Early concentric bifocal contact lenses such as the Bicon bifocal contact lens, described by Wesley and Jessen, and the DeCarle bifocal had two power zones connected directly with a junction but no transition zone. Several other concentric bifocal contact lenses are constructed without a transition zone as described, for example, in U.S. Pat. No. 4,636,049, U.S. Pat. No. 4,752,123 and U.S. Pat. No. 4,869,587. In each of these examples there is an abrupt change in slope at the junction of the far and near power zones of the lens. This change in slope causes a prismatic difference between the far and near power zones of the lens at the junction, which produces unwanted image jump or flare.
Various attempts have been made to smooth the junction between the far and near zones of bifocal contact lenses. One method of smoothing is by polishing, as described in U.S. Pat. No. 4,971,432 and U.S. Pat. No. 4,458,454. However, polishing of the junction is not an exact process and is subject to inconsistent results and reproducibility. The transition zone that is produced has an unknown curvature which cannot be described by a mathematical function and may not avoid prismatic difference between the far and near power zones of the lens.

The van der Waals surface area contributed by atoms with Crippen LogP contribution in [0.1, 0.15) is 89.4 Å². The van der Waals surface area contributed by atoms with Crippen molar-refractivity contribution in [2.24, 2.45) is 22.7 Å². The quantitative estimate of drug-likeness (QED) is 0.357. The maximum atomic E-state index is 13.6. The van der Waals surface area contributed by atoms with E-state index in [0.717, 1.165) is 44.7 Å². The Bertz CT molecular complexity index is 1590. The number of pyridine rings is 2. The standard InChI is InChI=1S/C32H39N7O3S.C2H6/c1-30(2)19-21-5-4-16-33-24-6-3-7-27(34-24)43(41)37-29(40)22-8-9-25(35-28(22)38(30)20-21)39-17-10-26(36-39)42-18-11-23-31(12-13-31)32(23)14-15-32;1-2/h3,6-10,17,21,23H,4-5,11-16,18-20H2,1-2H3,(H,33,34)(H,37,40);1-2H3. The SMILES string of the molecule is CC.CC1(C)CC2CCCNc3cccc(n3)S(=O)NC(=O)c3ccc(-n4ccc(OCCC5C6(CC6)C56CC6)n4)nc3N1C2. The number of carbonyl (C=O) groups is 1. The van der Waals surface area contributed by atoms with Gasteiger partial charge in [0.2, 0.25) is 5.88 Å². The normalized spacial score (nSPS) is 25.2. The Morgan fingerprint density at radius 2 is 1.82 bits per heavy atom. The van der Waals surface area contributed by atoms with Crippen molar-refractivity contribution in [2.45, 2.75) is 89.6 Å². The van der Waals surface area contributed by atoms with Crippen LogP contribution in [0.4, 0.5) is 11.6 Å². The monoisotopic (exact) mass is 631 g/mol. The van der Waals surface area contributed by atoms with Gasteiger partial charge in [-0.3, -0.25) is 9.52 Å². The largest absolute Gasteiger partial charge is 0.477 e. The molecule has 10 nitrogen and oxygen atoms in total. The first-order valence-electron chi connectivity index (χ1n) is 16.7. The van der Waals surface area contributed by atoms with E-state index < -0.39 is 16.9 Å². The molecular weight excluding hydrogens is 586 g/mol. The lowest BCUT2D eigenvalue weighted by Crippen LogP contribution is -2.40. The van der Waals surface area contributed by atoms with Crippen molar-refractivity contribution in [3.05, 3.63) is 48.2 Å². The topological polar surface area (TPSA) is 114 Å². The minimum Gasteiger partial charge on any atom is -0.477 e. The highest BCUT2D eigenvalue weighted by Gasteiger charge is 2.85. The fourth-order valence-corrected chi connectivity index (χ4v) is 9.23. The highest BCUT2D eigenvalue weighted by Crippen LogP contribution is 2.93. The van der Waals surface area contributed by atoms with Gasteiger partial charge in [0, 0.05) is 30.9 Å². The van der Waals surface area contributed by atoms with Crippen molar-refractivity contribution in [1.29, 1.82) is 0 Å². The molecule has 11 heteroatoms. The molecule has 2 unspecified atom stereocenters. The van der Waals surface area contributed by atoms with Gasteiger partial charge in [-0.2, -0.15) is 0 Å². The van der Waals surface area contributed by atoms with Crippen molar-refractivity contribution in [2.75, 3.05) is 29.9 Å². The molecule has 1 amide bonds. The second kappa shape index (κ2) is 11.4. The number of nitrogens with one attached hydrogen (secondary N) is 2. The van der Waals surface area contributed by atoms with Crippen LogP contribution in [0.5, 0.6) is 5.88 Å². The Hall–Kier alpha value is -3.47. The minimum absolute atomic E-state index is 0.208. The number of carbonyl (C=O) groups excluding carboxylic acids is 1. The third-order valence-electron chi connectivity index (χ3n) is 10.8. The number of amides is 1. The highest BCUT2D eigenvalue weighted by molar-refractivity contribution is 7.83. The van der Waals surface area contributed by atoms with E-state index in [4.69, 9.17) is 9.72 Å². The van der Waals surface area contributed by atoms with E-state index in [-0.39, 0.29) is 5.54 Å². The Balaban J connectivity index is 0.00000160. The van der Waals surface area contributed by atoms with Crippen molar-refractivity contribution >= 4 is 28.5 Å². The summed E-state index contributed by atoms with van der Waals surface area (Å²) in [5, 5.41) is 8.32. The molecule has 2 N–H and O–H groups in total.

Other methods to smooth the junction between the far and near zones of bifocal contact lenses involve using transition zones of various curves between the two power zones. Such a transition zone can be made in the form of a spherical curve as described in U.S. Pat. No. 5,864,379, an asphere as described in U.S. Pat. No. 5,864,379, U.S. Pat. No. 5,715,031, U.S. Pat. No. 5,754,270, U.S. Pat. No. 5,877,839, U.S. Pat. No. 5,125,729 and U.S. Pat. No. 5,798,817, a polynomial as described in U.S. Pat. No. 5,452,031, a spline as described in U.S. Pat. No. 5,452,031, or a slope angle as described in U.S. Pat. No. 5,608,471. These transition curves require special curve generating cutting equipment, generally lathes that are capable of multiaxis computer controls of the headstock and tailstock, as known to those familiar with the state of the art.